Firms and organisations react to “confusing” Electorial Commission lobbying document
Law firm Bates Wells Braithwaites (BWB) are urging The Electoral Commission to reconsider its guidelines on the lobbying act as its believes the document is far too confusing.
The Transparency of Lobbying, Non-party Campaigning and Trade Union Administration Act 2014 tightened rules on what campaigners can spend on qualifying activities in the period ahead of national elections earlier this year and the Electoral Commission’s 300 pages of guidance focused on the new rules.
BWB sent their own eight-page document to the Commission last week outlining amendments they would like to see made with regards to the format of the paper and lack of consultation before publishing.
The National Council for Voluntary Organisations, charity leader group Aveco, online campaigning platform 38 Degrees and the international NGOs association Bond are amongst those concurring with BWB.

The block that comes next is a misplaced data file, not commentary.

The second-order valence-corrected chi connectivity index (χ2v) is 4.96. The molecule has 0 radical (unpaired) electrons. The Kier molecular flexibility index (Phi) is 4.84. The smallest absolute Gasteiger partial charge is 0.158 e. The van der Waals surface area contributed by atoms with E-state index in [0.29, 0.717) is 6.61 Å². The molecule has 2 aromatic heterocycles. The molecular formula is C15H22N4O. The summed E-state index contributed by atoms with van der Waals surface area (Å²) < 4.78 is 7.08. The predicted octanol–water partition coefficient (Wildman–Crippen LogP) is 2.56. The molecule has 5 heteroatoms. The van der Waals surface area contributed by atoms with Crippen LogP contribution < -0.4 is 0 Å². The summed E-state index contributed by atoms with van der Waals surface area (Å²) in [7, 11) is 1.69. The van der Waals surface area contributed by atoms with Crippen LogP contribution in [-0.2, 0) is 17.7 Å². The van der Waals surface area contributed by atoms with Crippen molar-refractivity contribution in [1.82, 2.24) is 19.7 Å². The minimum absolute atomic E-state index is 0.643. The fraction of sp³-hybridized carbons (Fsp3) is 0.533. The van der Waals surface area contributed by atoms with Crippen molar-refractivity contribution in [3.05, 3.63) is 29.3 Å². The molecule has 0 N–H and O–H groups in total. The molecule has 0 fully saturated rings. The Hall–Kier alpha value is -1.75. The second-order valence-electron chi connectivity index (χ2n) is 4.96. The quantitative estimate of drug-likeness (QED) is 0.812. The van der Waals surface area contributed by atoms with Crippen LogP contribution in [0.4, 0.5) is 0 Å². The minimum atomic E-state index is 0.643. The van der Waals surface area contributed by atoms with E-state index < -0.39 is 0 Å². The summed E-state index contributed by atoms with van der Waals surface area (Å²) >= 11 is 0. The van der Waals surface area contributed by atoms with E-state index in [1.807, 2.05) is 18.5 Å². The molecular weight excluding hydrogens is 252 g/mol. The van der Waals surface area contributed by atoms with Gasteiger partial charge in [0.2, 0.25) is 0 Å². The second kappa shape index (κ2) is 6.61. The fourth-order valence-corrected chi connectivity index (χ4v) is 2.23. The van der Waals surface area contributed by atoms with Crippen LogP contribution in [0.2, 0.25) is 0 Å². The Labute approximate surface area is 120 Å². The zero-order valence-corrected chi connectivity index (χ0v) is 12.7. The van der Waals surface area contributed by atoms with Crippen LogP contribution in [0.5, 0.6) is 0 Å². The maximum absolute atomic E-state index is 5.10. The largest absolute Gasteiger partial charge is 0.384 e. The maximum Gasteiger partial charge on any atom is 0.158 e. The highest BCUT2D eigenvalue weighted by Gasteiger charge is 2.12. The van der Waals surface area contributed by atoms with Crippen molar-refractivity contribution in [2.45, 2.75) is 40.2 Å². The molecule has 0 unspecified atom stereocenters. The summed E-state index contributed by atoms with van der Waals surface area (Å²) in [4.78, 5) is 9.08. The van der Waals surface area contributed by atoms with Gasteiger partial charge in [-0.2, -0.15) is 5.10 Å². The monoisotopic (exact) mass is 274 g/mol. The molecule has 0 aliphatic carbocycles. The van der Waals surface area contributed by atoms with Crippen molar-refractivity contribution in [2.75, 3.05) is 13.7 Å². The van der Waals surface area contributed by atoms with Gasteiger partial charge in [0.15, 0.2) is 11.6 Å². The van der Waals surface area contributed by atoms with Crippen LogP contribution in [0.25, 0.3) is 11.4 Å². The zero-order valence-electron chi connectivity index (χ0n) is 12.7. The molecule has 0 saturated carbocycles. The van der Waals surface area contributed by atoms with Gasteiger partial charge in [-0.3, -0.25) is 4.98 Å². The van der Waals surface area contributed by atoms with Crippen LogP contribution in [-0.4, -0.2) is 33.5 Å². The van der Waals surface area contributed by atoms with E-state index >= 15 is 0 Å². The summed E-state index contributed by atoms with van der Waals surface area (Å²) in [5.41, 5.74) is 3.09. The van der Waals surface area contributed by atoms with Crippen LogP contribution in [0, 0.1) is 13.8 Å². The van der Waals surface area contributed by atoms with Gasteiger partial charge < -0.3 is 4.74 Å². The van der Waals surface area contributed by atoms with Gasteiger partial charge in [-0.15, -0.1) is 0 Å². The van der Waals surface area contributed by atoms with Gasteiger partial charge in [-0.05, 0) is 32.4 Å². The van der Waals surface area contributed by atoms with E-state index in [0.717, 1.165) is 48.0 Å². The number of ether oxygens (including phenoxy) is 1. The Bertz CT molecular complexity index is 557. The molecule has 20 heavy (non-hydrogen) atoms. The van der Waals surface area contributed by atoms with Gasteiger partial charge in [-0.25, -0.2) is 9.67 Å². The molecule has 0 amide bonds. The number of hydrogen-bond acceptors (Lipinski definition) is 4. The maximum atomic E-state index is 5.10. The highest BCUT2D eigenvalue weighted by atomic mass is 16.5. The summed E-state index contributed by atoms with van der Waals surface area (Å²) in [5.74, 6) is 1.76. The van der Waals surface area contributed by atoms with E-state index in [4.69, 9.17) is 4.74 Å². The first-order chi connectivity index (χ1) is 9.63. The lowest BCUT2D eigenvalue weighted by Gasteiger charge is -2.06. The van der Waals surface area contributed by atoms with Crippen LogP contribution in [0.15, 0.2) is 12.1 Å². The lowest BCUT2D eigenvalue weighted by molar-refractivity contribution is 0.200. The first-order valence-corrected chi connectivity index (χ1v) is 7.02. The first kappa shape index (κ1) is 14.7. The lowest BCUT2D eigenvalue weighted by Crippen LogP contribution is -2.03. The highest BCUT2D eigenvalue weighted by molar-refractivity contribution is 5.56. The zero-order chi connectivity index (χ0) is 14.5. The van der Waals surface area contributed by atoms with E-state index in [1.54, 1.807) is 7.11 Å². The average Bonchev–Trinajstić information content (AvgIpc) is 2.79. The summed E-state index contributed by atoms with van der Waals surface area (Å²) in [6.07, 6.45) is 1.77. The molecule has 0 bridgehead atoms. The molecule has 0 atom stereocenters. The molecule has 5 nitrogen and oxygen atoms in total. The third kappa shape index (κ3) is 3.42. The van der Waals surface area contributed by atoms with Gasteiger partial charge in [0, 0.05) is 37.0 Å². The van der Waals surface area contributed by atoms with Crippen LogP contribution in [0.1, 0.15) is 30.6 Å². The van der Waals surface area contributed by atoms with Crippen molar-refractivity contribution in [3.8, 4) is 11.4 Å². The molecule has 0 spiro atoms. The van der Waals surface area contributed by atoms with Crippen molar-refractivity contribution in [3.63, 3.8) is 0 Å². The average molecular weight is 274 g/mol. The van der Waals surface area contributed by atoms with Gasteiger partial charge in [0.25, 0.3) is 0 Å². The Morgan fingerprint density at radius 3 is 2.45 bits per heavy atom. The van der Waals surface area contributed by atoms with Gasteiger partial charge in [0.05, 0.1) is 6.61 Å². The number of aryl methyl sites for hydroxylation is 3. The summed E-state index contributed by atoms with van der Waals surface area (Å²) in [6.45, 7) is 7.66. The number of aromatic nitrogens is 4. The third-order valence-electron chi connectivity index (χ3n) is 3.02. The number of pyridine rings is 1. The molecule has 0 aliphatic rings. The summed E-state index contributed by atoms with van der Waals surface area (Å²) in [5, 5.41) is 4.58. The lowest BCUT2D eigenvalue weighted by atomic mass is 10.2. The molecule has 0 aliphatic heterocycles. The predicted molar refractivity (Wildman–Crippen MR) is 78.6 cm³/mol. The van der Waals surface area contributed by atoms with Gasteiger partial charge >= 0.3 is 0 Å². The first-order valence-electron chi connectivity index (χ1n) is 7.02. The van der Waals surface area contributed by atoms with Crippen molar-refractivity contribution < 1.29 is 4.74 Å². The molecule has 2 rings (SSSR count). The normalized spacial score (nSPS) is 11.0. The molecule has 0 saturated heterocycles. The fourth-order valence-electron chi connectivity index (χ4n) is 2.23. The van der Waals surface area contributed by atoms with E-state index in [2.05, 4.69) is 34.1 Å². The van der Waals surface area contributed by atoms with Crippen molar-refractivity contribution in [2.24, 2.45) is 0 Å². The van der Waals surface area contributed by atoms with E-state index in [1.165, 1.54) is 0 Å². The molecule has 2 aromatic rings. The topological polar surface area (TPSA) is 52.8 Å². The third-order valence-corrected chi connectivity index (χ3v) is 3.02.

BWB believe “uncertainty alone will deter legitimate campaigning which ought not to be regulated in law” as they identity fundamental issues with the document.
The firm have also pointed toward the Commissions definition of the public test, which they deem unclear and confusing. A public test describes the way in which an organisation decides if its activities are directed to the public rather than supporters or a private, exclusive group.
However BWB say “it would be helpful to some organisations if there could be a more extensive definition of who is the public.”
An Electoral Commission spokesperson said:
“Feedback on the commission’s guidance from non-party campaigners, which range from charities and faith groups to trade unions and business groups, has largely been positive.
“One of the things people have told us is that they would like more fact sheets to help them better understand the rules, and we are currently working on these.”
Director of public policy at Acevo, Asheem Singh was dissatisfied with his response from the Electoral Commission
“They undertook to make some changes in response to that, but my instinct is that the changes are little more than superficial, which isn’t good enough.
“It is increasingly appearing as if we might have to take stronger action. We are taking legal advice on that right now, we are looking at all of our options.”
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Source: Third Sector